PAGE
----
They saw the hair, and the suitcases, and the prostheses. They saw the tallitot and the shoes. And at the wall between the barracks, President Bush laid a wreath.
I remember the hair, mountains of hair in a glass case, and over there, in the corner, a braid: one person. And I remember the shoes: Here, near the front, one wooden shoe: a Jew from Holland. And the suitcases, names chalked on every one; look long enough and you will see your name.
And oh do I remember the wall, the wall of death as it is called, against which some 40,000 people — mostly, we were told in 1973 when I visited Auschwitz, professors and intellectuals from Krakow — were shot. “That was the good way to die at Auschwitz,” our guide told us. And I, myself a professor in those days, felt as if I’d been punched in the stomach, so when the UJA Young Leadership group which I was accompanying went on to the next barracks/exhibit, I stayed behind. When they emerged, a friend came to me and said, “You must go into that one. Go to the second floor.” So I did, alone.
Until then, all the exhibits had been enormous, all in glass cases, perhaps 10 feet deep, 15 or 20 feet long, and the wretched remains displayed within them piled waist-high. Combs and brushes in one, eyeglasses in another, and all those others, the ones Bush and his wife saw last Saturday, according to the Associated Press dispatch datelined “Oswiecim, Poland.”
But here, on the second floor of the barracks, was an exhibit just coffee-table sized, a glass case in which you’d perhaps expect to find medals, or old photographs, or first-day issue stamps, but what you in fact were seeing in this glass case, and would forever weep when remembering were babies’ pacifiers.
So, Auschwitz. Of which the president, correctly, later said, “With every murder a world was ended.” He is, of course, not the first to say that, but it is well worth saying, and often, lest we become inured to murder. It has become routine, so often do we read of it, so frequently is it, thanks to CNN, on display in our living rooms. It is not yet, and may it never be, a “ho-hum” thing, but it threatens to become a “tsk-tsk” thing. Car bomb in Jerusalem? Thirteen dead? Shame. But we’ve seen the wreckage and the rescuers so many times before. What else is new? No. Thirteen worlds were ended.
It is a strange thing to be president. When one leaves Auschwitz, one is asked to sign the guestbook. In the case of Bush, the words of his message had been written before he was given the book to sign. I suppose if you’re the president, you get not only speechwriters but also guestbook signers, ones with very nice handwriting. The president did, however, in his own handwriting, add two words to the rather formulaic inscription that had been earlier written in his name: “Never forget.”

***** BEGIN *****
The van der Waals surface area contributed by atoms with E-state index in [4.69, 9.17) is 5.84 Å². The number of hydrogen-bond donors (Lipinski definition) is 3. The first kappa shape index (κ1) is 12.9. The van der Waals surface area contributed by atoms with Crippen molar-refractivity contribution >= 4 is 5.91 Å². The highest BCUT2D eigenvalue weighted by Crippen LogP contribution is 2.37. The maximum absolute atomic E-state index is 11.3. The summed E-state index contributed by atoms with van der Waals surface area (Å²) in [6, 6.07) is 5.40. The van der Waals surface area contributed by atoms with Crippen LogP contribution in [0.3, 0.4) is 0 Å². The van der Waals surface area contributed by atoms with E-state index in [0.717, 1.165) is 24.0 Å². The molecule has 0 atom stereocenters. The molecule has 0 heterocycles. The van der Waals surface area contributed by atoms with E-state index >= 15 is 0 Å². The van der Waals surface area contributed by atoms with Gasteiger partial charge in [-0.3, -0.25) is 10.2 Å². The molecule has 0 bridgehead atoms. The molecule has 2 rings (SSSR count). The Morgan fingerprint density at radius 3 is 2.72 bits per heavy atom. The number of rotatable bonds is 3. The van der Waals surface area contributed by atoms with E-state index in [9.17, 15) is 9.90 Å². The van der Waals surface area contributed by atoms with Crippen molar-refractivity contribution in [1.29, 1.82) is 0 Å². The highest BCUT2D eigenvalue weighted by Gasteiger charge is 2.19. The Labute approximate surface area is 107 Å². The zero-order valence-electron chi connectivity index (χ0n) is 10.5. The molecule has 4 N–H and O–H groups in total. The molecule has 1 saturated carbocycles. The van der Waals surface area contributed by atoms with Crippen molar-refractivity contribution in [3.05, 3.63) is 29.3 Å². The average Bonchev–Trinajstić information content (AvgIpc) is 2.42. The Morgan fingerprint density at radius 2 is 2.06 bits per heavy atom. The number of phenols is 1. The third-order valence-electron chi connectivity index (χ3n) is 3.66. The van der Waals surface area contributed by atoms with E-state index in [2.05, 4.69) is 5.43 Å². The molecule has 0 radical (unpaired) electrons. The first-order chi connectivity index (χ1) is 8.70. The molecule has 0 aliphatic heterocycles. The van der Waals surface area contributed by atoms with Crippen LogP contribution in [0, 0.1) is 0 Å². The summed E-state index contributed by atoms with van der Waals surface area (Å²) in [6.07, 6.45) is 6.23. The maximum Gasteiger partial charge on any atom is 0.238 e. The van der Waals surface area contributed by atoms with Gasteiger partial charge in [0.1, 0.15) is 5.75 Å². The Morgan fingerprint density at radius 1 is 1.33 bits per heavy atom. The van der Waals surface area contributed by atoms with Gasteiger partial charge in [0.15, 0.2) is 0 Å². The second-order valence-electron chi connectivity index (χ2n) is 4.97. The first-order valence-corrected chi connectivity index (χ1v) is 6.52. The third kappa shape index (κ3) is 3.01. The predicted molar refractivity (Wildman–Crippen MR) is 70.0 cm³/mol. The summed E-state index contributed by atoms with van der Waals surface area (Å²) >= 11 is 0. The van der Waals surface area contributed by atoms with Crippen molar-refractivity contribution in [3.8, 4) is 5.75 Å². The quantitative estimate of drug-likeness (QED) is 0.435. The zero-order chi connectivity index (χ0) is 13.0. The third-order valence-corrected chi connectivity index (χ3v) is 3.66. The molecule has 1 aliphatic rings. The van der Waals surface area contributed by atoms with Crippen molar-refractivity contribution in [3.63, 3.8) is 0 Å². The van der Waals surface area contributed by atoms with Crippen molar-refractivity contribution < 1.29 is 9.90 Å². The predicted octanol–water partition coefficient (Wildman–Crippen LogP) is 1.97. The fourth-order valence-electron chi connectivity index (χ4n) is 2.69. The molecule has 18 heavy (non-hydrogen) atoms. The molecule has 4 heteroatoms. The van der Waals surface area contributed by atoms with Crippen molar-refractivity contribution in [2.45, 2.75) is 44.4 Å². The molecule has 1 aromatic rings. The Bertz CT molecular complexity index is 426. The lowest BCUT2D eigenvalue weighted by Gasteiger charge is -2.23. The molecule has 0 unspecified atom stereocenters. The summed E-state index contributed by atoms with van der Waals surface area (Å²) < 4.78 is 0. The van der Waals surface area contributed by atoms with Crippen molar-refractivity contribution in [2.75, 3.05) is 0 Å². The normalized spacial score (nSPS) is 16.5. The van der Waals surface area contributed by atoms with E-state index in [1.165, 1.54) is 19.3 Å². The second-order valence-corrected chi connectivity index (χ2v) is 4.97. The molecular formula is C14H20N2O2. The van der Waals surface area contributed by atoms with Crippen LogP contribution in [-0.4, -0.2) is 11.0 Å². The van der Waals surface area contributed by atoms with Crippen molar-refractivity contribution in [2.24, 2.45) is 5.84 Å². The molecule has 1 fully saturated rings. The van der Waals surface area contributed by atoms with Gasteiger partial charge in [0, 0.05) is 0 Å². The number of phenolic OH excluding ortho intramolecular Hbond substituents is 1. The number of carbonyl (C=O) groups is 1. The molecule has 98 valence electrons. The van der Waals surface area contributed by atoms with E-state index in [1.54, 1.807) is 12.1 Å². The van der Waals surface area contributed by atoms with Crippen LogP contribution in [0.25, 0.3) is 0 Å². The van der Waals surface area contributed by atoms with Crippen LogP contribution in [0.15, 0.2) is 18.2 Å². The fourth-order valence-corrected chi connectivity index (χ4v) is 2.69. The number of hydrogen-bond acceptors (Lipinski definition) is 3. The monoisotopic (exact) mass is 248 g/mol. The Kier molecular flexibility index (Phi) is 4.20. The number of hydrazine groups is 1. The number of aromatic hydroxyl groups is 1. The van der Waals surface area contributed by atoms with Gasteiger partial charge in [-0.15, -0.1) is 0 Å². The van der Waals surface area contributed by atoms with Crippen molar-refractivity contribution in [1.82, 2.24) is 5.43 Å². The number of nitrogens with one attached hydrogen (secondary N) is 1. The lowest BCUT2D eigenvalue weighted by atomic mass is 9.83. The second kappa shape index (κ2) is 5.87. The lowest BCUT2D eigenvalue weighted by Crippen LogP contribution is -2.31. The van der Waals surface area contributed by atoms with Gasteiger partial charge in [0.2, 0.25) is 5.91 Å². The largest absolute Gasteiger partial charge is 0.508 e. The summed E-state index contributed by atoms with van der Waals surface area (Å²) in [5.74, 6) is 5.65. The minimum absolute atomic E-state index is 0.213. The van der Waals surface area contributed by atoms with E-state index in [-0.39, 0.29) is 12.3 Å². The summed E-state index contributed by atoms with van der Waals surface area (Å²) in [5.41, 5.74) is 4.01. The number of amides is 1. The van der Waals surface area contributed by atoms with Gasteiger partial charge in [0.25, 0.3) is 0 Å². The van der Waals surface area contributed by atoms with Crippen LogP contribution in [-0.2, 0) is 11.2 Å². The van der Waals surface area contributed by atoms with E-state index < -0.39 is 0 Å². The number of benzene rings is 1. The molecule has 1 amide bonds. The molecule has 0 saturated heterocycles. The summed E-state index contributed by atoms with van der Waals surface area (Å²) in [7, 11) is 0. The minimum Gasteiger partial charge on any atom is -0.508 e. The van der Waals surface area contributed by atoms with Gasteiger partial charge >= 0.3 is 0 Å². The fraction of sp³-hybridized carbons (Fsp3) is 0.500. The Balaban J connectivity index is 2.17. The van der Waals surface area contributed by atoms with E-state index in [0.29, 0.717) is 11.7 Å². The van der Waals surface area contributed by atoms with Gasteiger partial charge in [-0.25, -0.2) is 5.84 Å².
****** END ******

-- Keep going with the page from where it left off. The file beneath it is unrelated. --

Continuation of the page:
Never forget: It is almost as if the president is on his own March of the Living. From Poland, after stops in St. Petersburg and Evian, on to not-quite Israel, at long last to intervene on behalf of peace.
The March of the Living is an international program that brings Jewish teens from all over the world to Poland on Yom Hashoah, Holocaust Remembrance Day, to march from Auschwitz to the death camp at Birkenau, thence to Israel for Yom Hazikaron, Israel Memorial Day, and Yom Ha’atzmaut, Israel Independence Day. In the words of its sponsors, “The goal of the March of the Living is for these young people to learn the lessons of the Holocaust and to lead the Jewish people into the future vowing ‘Never Again.’”
I have problems with the March; teens are too easily manipulated, and just as the tradition teaches that one must be at least 40 to study kabbala, so also dealing with Auschwitz requires a level of maturity that is simply not there for teens. And I’m troubled with the facility with which we move these children “from ashes to rebirth.” And I have great trouble with “never again,” a worthy slogan that tells you what to avoid but says nothing at all about what you might embrace.
And yes, I also have trouble with the words of the president, for the success of whose intervention in the Israeli-Palestinian conflict I fervently pray. I am grateful for his reminder that “with each murder, a world was ended.” I am sure his tears were real. I am sure he really meant “never forget.”
But I am equally sure there is much he does not remember, much perhaps he does not know. Does he, for example, know that with each of the deaths of our war in Iraq — not yet counted, perhaps forever countless, not murdered but dead all the same — a world was ended?
Does he recognize anything of himself in the words of Abraham Lincoln to then president James K. Polk: “Trusting to escape scrutiny by fixing the public gaze upon the exceeding brightness of military glory, that attractive rainbow that rises in showers of blood — that serpent’s eye that charms to destroy — he plunged into war.” Never again?
Leonard Fein’s most recent book is “Against the Dying of the Light: A Father’s Story of Love, Loss, and Hope” (Jewish Lights, 2001).